Nodin: What were the differences of sounds that the cuttings made when touching other objects? What were the cuttings' taste? You saw some features of the firewood with your eyes, and you felt some features of the wood with your hands, but what about the nose, tongue, and ears? Do not all five senses have value? Are they not all of value for us to observe and define this marvelous thing we call Nature? How is it possible for any man to claim to have observed and know what a thing is, if the man cannot speak the words that describe, at least in part, what he perceived with all his five senses? And of what value is a man's observations if he cannot rationally compare the perceptions of one thing to another?

William: But Nodin, and I do believe that you are speaking the truth, and I am without doubt that what you say must surely be the ideal form of all knowledge, but I must ask how it might be possible for a man to have so many thoughts at all times and for all perceptions? For I see within myself how difficult it is to merely be conscious of an object's weight, and how determined of mind I must exert to compare one observation to but one other perception, and thus I cannot grasp how it might be so that a man may be capable of associating all memories to all perceptions. Is that not impossible?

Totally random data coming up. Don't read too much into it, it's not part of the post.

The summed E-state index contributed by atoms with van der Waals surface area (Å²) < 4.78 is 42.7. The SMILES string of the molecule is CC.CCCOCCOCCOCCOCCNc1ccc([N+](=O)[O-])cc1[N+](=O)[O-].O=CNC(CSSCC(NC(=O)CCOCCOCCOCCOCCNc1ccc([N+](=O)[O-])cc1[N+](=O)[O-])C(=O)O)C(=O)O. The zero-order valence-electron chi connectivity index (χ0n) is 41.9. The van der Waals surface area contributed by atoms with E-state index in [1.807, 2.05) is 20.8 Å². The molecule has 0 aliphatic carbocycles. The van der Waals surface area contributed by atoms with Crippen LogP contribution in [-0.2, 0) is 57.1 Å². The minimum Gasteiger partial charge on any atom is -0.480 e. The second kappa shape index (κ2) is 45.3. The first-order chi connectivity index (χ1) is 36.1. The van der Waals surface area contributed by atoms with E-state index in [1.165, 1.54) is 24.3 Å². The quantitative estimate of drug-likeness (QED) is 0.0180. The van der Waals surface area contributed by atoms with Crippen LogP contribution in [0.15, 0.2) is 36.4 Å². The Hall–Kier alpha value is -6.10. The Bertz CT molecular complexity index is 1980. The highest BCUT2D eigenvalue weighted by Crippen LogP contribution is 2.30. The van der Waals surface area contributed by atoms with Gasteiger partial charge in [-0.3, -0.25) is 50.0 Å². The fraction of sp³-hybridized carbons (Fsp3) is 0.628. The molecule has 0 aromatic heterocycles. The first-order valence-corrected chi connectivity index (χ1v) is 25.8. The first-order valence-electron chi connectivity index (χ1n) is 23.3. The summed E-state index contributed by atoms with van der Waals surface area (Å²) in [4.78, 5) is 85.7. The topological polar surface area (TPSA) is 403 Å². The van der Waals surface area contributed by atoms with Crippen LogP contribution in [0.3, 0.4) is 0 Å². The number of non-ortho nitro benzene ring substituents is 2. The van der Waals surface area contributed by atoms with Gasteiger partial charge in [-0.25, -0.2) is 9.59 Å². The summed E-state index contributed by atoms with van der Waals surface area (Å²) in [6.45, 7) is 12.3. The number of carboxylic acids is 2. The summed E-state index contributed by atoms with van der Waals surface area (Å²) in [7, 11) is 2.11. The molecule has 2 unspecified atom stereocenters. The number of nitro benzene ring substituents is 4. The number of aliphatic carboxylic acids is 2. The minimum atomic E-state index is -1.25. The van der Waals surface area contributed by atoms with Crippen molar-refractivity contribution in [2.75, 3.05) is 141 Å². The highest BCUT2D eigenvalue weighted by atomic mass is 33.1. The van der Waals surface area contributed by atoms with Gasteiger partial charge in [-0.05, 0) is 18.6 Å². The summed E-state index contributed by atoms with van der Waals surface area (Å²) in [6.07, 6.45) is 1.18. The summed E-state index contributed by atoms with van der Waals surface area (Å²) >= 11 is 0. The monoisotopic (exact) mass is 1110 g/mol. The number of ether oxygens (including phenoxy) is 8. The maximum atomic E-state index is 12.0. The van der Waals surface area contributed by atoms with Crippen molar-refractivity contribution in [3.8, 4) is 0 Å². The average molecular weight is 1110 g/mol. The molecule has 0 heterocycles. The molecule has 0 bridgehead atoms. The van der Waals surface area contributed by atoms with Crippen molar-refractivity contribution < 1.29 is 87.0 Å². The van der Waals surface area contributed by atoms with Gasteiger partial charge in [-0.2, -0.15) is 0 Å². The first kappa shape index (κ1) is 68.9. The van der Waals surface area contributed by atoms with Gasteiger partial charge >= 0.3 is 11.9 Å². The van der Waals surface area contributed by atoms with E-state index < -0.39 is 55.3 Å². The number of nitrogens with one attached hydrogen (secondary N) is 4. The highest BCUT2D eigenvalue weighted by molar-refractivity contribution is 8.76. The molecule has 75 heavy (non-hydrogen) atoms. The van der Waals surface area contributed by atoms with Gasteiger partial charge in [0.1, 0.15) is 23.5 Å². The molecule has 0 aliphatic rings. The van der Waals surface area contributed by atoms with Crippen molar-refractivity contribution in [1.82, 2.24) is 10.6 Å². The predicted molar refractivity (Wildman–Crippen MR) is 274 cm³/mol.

Nodin: Impossible for most men, true, but not impossible for others. Some men strive for a lifetime to achieve the awareness, while some men are conceived aware in the womb. That which is beyond the capacity for one man, is what another man might have an over-abundance of, and it can be a difficult task for us to discern the differences in the capacities of men's thoughts. Observe how men measure the intellectual capabilities of other men; that by observing if a man is capable of discerning an absurdity in a sentence. If I were to say that the road from my house is downhill all the way to town, and the road is downhill all the way from the city to my home, would you say that there is an absurdity in the sentence?

William: Why yes, for a road cannot be downhill in both directions. A person cannot leave their home, go downhill to a city, and then go downhill back to their home.

Nodin: But William, I did not say that both my house and my home were the same, nor even at the same location. What if I might have several houses and only one home? What if I might have a summer home and a winter home?

William: Aha Nodin, you tricked me, and with humor I am embarrassed for my grievous error of logic.